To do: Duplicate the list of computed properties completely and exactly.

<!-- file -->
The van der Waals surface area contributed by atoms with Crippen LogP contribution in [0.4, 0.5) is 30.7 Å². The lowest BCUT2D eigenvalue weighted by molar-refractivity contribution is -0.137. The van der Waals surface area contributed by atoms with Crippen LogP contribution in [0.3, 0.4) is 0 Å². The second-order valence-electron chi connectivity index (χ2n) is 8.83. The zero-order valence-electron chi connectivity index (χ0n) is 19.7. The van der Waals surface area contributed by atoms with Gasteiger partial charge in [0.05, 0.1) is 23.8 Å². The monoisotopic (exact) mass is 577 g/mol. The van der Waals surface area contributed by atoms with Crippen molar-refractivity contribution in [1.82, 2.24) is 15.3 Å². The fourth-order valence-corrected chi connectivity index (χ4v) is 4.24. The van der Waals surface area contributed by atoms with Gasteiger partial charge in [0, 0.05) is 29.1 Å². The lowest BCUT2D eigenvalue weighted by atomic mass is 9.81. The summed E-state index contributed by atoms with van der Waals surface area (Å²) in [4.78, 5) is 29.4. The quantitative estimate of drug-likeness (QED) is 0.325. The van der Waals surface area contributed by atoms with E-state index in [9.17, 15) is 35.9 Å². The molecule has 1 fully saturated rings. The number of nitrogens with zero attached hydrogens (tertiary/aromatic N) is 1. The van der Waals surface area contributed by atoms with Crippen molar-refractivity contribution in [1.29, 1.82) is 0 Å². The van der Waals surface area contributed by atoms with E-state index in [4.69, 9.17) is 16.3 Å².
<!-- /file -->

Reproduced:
The van der Waals surface area contributed by atoms with Crippen LogP contribution in [0.4, 0.5) is 30.7 Å². The lowest BCUT2D eigenvalue weighted by molar-refractivity contribution is -0.137. The van der Waals surface area contributed by atoms with Crippen LogP contribution in [0.3, 0.4) is 0 Å². The second-order valence-electron chi connectivity index (χ2n) is 8.83. The zero-order valence-electron chi connectivity index (χ0n) is 19.7. The van der Waals surface area contributed by atoms with Gasteiger partial charge in [0.05, 0.1) is 23.8 Å². The monoisotopic (exact) mass is 577 g/mol. The van der Waals surface area contributed by atoms with Crippen molar-refractivity contribution in [1.82, 2.24) is 15.3 Å². The fourth-order valence-corrected chi connectivity index (χ4v) is 4.24. The van der Waals surface area contributed by atoms with Gasteiger partial charge in [0, 0.05) is 29.1 Å². The lowest BCUT2D eigenvalue weighted by atomic mass is 9.81. The summed E-state index contributed by atoms with van der Waals surface area (Å²) in [4.78, 5) is 29.4. The quantitative estimate of drug-likeness (QED) is 0.325. The van der Waals surface area contributed by atoms with E-state index in [9.17, 15) is 35.9 Å². The molecule has 1 fully saturated rings. The number of nitrogens with zero attached hydrogens (tertiary/aromatic N) is 1. The van der Waals surface area contributed by atoms with Crippen molar-refractivity contribution in [1.29, 1.82) is 0 Å². The van der Waals surface area contributed by atoms with E-state index in [4.69, 9.17) is 16.3 Å².